How do you make Halloween festive and fun while avoiding a pandemic? The CDC has labeled many traditional Halloween activities as high-risk for spreading viruses. But these considerations don’t mean we have to cancel the celebrations altogether. There are still so many ways to make this socially distant Halloween special for our children.
We usually go big for Halloween. It’s my son’s birthday so it’s extra special in our family. This year is going to look different for our family as we have made plans for a socially distanced Halloween. Our Octobers are traditionally packed with activities every weekend, including all the trick-or-treating events we can attend. Things are looking different for our 2020 Halloween but there is no reason for COVID-19 to stop us from filling the month with extra fun!
18 Socially Distant Halloween Activities
- Scavenger Hunt
We will have a few fun craft projects hidden around the house for each child. They’ll get clues for their special mission to hunt down all the Halloween fun.
- Haunted House Kit
These are the creepy cousin of the gingerbread house. A great way to get in the spooky spirit and let your children get creative.
Mom and Dad will hide little plastic pumpkins stuffed with candy or small toys. We found the perfect pumpkins for this at Target and I’m sure similar products can be found at party supply shops or online.
- Cup Punch
If you’re looking for something with carnival vibes, this prize punch board is a fun project. It’s also something you could set up in your front yard or at your front door for trick-or-treaters if you expect any in your neighborhood.
- Bean Bag Toss
Set a small basket or box out with some bean bags inside and a bean bag toss board. Don’t forget to leave out a basket of candy for players to choose from. This is something you can set up for passers-by on the day of or something fun you can do at home.
- A Very Introvert Halloween
For those who want to treat visitors without having to interact with them, there is always the option of setting out a basket of treats with a note that lets visitors know to take one (or as many as they’d like). We have done this and it’s always so sweet to hear kids cheering with excitement when they see a sign saying to take all they would like.
- Plot With Your Pod
If you have a playgroup, learning pod, or extended family who are willing, set up a trunk-or-treat. It can be outdoors and during the day or whatever works best for the group.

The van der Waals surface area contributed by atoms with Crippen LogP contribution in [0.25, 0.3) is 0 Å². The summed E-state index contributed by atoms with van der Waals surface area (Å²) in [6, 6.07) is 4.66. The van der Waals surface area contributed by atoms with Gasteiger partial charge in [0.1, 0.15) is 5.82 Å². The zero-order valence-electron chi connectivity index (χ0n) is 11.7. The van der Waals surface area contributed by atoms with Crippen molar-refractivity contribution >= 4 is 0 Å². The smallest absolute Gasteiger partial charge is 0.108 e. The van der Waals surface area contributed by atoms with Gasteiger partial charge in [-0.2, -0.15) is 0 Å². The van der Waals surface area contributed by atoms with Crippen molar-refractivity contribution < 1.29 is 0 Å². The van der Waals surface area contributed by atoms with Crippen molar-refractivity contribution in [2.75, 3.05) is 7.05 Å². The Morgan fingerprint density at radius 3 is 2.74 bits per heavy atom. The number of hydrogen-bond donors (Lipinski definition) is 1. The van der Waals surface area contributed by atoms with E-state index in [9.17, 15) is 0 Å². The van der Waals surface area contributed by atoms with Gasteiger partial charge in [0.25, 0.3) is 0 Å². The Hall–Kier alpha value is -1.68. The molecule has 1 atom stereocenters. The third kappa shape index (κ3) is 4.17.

- Treat Hunt
Think Easter Egg hunt but with individually wrapped candy. Hide the pieces around your home or outdoors, if the weather is nice, and let the kids dress up in their costumes and go hunting. Tip: Count the candy before you “hide” it to be sure you don’t accidentally forget anything.
- Pumpkin Carving
This is something many of us already do in October and it really lends itself to pandemic life. If you want to step it up, find some friends who are willing to FaceTime or Zoom for a pumpkin show-and-tell after the carving is done.
- Pumpkin Baskets
This one borrows from Easter. Take those $1 plastic pumpkins and fill them not only with candy treats but also with a few toys or boxes of crayons. It could become a fun new tradition. I’m actually thinking of keeping this as my back-up plan for the years when Halloween gets rained out.
- Halloween Countdown Calendar
Grandma decorated Halloween countdown calendars for the children. So cool! My children have been talking about Halloween for months. They’re going to love counting down to the big day.
- Trick-or-Treat at Home
Let the kids knock on doors in your home with mom, dad, and older siblings or grandparents on the other side. They still get the experience of trick-or-treating and there is no worrying about spreading (or catching) any viruses with strangers.
- Drive-thru Halloween
There are some cool family-friendly drive-thru opportunities locally. The AAC is offering a Drive Boo Halloween and The Farmers Branch Historical Park is offering a Tour of Frights.
- Halloween Movie Marathon
Choose some special age-appropriate movies to watch. This can be a fun way to introduce young children to your childhood favorites. “It’s the Great Pumpkin, Charlie Brown” comes to mind.
- Zombie Zoom
Host a video call with friends or family. Costumes required! And vote together on the cutest, scariest, most creative, etc.
- Pin the Nose to the Pumpkin
Make a large drawing of a pumpkin and tape it up. Put tape on the back of pieces of paper cut into triangle noses and take turns trying to get the nose centered on the pumpkin’s face while blindfolded.
- Scary Stories and S’mores
Make a fire pit in the back yard or cook your s’mores in the microwave. Whatever works for you. Then tell some spooky and fun stories or read some Halloween books aloud.
- Neighborhood Ghost Hunt
Set up a neighborhood ghost hunt. Get in touch with your local mom friends and ask people to put ghost cut-outs in their windows or draw some with chalk on their driveways or sidewalks. Then take your littles on a drive or a walk to hunt for ghosts around town.
The beauty of Halloween is all the opportunities it provides for special micro-moments we can have as a family. There is no reason this season can’t be filled with magic and joy for our children.